Mexico City: 5 Reasons Why

Tell someone you’re planning to vacation in Venice, Italy,  and they “ooh” and “awe” and get all bright-eyed and bushy-tailed over it. Tell them you’re going to Mexico City and they scratch their head, puzzled, and manage only to sputter, “why?”

Why? Because it’s a city where, even in the thick of summer, the high temperature doesn’t scoot an inch above 77 degrees, and where if it doesn’t rain for an hour every afternoon, people are apt to call it a dry season.  In Ciudad de Mexico, a 2-hour lunch break is considered customary and you can drizzle hot sauce and lime juice over everything.  You can marvel at the intricate detail of architecture created in the 1500s or try and count the number of floors on a marble, state-of-the-art sky scrapper that’s younger than you are. Mexico City is a wonder.

Claro, the splendor of Mexico’s capital was practically a mystery to we Texans prior to our arrival. We had heard legendary stories of Tenochtitlan, been vaguely versed as undergrads in the history of the Mexican Revolution, and were fairly confident in the fact that it might be the dwelling place of my our Mexican movie star boyfriend, Gael Garcia Bernal. And yes, for you mothers of the world, we had heard a note or two about some kind of drug war, which we didn’t take too much to heart. For the most part, except for a few trivial factoids, we went to Mexico City as infants.

The purpose of our journey was two-fold. First, we wanted to celebrate two years of liking being married to each other with an exotic vacation (exotic in the sense that you could eat bizarre foods but not spend $1000 on a plane ticket). Second, we wanted to visit newlyweds Alex and Santi* who relocated there a few months earlier. But, for the non-anniversary-celebrating/friend-visiting traveler, why Mexico City?

Food
Promptly upon arriving in Mexico City, before even stepping out of the airport, we were handed a cup of Mango (purchased on the street, no less) sprinkled with chili powder and spritzed with lime juice. Bienvenidos indeed. But the incredibly irresistible combination of lime juice and chili powder (which comes on, if not next to, practically everything you order in the District Federal) is merely a starting point. Throughout the week we ate street tacos for 20 pesos and extravagant ceviche for considerably more—both tasted like meals intended for kings. We savored Oaxaca cheese, nibbled on cups of roasted corn, and delighted in ordering a laundry list of local staples: gorditas, gunabana, flautas, quesadillas, bistek, consommé.  It’s rare, state side, to find any meal that can rival the freshness or flavor of the street food in Mexico City; in fact, I think certain FDA requirements make it impossible. And you can’t touch the price. It’s unlikely, too, to be able to find truly enjoyable menudo (cow intestine), grasshopper guacamole, corn fungus or cucaracha (an entire shrimp deep fried in spicy tempura batter). We found, and happily devoured, each. Journey to Mexico City and you will eat like royalty if not like a god.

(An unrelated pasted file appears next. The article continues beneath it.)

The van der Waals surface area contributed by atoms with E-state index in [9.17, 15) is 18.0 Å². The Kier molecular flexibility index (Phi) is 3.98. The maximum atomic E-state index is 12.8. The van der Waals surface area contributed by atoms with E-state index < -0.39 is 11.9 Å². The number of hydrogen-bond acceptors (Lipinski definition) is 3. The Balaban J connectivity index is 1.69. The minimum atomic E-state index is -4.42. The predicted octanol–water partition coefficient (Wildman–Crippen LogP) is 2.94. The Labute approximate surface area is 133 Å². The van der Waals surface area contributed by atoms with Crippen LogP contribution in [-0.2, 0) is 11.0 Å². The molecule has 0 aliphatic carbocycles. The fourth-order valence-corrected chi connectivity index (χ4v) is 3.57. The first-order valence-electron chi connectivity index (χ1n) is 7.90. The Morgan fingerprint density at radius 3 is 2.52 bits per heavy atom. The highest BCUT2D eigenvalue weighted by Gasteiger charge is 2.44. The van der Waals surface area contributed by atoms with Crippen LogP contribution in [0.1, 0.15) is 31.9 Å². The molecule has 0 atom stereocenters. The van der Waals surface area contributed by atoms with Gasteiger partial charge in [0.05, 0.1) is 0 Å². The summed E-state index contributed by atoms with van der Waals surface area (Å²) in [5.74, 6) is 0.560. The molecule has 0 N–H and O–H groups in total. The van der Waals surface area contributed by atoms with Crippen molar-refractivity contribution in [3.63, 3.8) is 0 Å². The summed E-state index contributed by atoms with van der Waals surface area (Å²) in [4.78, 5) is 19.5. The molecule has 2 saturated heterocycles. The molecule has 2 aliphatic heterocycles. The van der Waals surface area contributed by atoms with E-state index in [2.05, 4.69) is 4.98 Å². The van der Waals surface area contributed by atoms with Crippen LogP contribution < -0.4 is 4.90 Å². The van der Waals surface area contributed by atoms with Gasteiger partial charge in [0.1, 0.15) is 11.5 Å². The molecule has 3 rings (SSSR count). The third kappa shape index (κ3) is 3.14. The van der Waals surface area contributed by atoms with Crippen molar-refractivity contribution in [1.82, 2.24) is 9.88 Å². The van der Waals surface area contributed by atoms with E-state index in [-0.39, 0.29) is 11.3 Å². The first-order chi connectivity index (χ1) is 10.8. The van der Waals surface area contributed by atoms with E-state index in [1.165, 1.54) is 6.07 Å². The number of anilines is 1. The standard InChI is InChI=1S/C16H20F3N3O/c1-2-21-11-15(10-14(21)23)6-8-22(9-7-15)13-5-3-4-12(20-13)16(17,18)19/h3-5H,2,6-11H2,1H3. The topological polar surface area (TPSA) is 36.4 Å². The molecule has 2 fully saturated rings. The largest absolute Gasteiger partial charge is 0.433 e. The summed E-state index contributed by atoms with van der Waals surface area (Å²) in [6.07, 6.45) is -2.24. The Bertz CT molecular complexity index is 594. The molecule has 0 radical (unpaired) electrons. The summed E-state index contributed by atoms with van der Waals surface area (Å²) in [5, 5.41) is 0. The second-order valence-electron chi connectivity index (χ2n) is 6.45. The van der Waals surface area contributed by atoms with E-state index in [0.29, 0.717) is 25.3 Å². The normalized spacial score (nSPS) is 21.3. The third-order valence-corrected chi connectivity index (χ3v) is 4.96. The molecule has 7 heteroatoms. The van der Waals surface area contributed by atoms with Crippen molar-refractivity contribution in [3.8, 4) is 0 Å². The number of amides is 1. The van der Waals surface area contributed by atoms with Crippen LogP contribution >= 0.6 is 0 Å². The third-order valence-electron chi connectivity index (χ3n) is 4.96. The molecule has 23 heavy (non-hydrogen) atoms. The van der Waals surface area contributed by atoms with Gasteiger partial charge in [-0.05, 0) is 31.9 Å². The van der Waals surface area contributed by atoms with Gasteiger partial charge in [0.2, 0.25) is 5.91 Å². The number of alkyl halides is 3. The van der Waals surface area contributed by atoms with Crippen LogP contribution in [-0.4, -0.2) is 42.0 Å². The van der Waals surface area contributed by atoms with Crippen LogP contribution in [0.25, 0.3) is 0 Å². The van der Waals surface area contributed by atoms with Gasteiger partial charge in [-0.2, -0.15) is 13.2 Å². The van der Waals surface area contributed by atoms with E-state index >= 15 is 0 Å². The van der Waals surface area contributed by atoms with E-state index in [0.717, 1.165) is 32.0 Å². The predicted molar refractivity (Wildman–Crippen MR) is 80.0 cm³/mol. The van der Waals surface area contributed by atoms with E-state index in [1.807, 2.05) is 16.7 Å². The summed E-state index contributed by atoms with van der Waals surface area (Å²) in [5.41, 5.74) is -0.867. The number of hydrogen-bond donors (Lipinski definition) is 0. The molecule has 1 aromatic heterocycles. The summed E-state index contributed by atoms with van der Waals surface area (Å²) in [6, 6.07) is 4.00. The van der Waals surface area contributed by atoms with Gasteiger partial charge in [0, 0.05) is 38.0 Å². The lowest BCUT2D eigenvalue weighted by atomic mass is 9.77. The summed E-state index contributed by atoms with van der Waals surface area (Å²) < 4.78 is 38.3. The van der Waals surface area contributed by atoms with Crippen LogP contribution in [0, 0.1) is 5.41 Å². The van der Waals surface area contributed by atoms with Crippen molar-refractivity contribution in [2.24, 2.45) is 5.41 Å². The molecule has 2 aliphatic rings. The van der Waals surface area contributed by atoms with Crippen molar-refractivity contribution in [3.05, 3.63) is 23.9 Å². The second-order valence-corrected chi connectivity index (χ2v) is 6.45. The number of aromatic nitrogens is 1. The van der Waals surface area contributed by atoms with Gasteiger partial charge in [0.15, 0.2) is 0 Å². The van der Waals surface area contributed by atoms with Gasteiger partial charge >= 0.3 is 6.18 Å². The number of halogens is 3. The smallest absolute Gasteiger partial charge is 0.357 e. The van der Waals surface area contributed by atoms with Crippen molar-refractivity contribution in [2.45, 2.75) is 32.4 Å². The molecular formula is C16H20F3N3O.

Slowly cooking pork for tacos al pastor.

2 a.m., 2 tacos al pastor, $2. Too perfect.

Hot sauce on everything. Chips no exception.

Camaron Cucaracha

Fried kosher quesadillas prepared on the sidewalk in 60 seconds.

A traditional corn-based Mexican breakfast pastry served with creme.

A cart of fresh fruit, ripe for the picking.

Once again, hot sauce served on everything.

The Markets
I don’t think it a stretch to say the promise of collecting a truckload of inexpensive goods at market is a significant, if not the primary, draw for many Americans visiting Mexico’s urban cities. As a collective, the markets were hit or miss. The misses were cheap stands covered in rain drenched tarps and splayed with plastic cell phone cases made in China or bootleg DVDs of bad made-for-tv movies. You are sternly beckoned from the street to take an interest in the tackiest of paraphernalia, and you feel compelled to keep your purse plastered to your side as if it were as dear to you as an arm or other apendage. But the good markets, the hits, are worth risking the misses. There you browse at your leisure through mazes of crisp produce, artisan crafts or festive clothing, and the vendors are friendly rather than forceful. The prices are fair and people watching sublime.

The History
Every nation has its story, but tales of the people that lived and the events that unfolded in Mexico City seem to be exceptionally compelling. There are the familiar, but still intriguing, tales of dictators erecting ornate monuments in their own honor, destructive and widespread colonization, and brave native heroes. And then there are the slightly more unique bits of Mexican folklore. Indigenous lords sacrificed losers of sporting events to the gods; leader Porfirio Diaz had a quirky affinity for painting himself white; Frida Kahlo showed a bizarre talent for depicting pain; and jilted presidential candidate Andrés Manuel López Obrador led a 3-month civil resistance campaign in Zócalo—the heart of Mexico City—after losing an election by half a percent. The stories are wild, and with more museums to its name than any other destination on the planet, you can fill up on them in Mexico City.

Heath in front of the Museo Nacional de Antropología

At the museum, Heath stands next to Lucy, the world’s oldest person.

Chapultepec Castle

Heath poses in front of a mural in Chapultepec Castle